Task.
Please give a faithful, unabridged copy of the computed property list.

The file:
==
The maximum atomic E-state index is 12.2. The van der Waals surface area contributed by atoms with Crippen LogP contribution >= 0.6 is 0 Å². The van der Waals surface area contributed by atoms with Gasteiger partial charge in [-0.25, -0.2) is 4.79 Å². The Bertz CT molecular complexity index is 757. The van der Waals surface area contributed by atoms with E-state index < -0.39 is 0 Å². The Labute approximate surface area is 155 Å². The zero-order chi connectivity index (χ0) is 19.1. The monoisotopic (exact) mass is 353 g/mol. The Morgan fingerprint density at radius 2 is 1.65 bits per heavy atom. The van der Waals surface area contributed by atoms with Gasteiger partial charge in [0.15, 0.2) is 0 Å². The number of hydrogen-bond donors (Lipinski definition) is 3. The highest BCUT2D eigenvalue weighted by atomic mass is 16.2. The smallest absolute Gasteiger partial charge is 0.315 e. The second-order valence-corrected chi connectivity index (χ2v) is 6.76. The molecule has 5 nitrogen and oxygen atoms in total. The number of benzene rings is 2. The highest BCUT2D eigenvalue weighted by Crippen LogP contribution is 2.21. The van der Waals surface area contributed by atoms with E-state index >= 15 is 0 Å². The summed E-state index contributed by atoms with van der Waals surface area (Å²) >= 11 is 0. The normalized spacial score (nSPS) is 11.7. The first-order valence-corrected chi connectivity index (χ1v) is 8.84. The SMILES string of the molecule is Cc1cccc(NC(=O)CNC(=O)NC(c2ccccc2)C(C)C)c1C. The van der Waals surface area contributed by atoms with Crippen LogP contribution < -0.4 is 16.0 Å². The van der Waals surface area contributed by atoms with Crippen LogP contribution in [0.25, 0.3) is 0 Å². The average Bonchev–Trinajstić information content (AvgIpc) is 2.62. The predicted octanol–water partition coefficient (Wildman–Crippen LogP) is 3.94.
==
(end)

The maximum atomic E-state index is 12.2. The van der Waals surface area contributed by atoms with Crippen LogP contribution >= 0.6 is 0 Å². The van der Waals surface area contributed by atoms with Gasteiger partial charge in [-0.25, -0.2) is 4.79 Å². The Bertz CT molecular complexity index is 757. The van der Waals surface area contributed by atoms with E-state index < -0.39 is 0 Å². The Labute approximate surface area is 155 Å². The zero-order chi connectivity index (χ0) is 19.1. The monoisotopic (exact) mass is 353 g/mol. The Morgan fingerprint density at radius 2 is 1.65 bits per heavy atom. The van der Waals surface area contributed by atoms with Gasteiger partial charge in [0.15, 0.2) is 0 Å². The number of hydrogen-bond donors (Lipinski definition) is 3. The highest BCUT2D eigenvalue weighted by atomic mass is 16.2. The smallest absolute Gasteiger partial charge is 0.315 e. The second-order valence-corrected chi connectivity index (χ2v) is 6.76. The molecule has 5 nitrogen and oxygen atoms in total. The number of benzene rings is 2. The highest BCUT2D eigenvalue weighted by Crippen LogP contribution is 2.21. The van der Waals surface area contributed by atoms with E-state index >= 15 is 0 Å². The summed E-state index contributed by atoms with van der Waals surface area (Å²) >= 11 is 0. The normalized spacial score (nSPS) is 11.7. The first-order valence-corrected chi connectivity index (χ1v) is 8.84. The SMILES string of the molecule is Cc1cccc(NC(=O)CNC(=O)NC(c2ccccc2)C(C)C)c1C. The van der Waals surface area contributed by atoms with Crippen LogP contribution < -0.4 is 16.0 Å². The van der Waals surface area contributed by atoms with Crippen LogP contribution in [0.25, 0.3) is 0 Å². The average Bonchev–Trinajstić information content (AvgIpc) is 2.62. The predicted octanol–water partition coefficient (Wildman–Crippen LogP) is 3.94.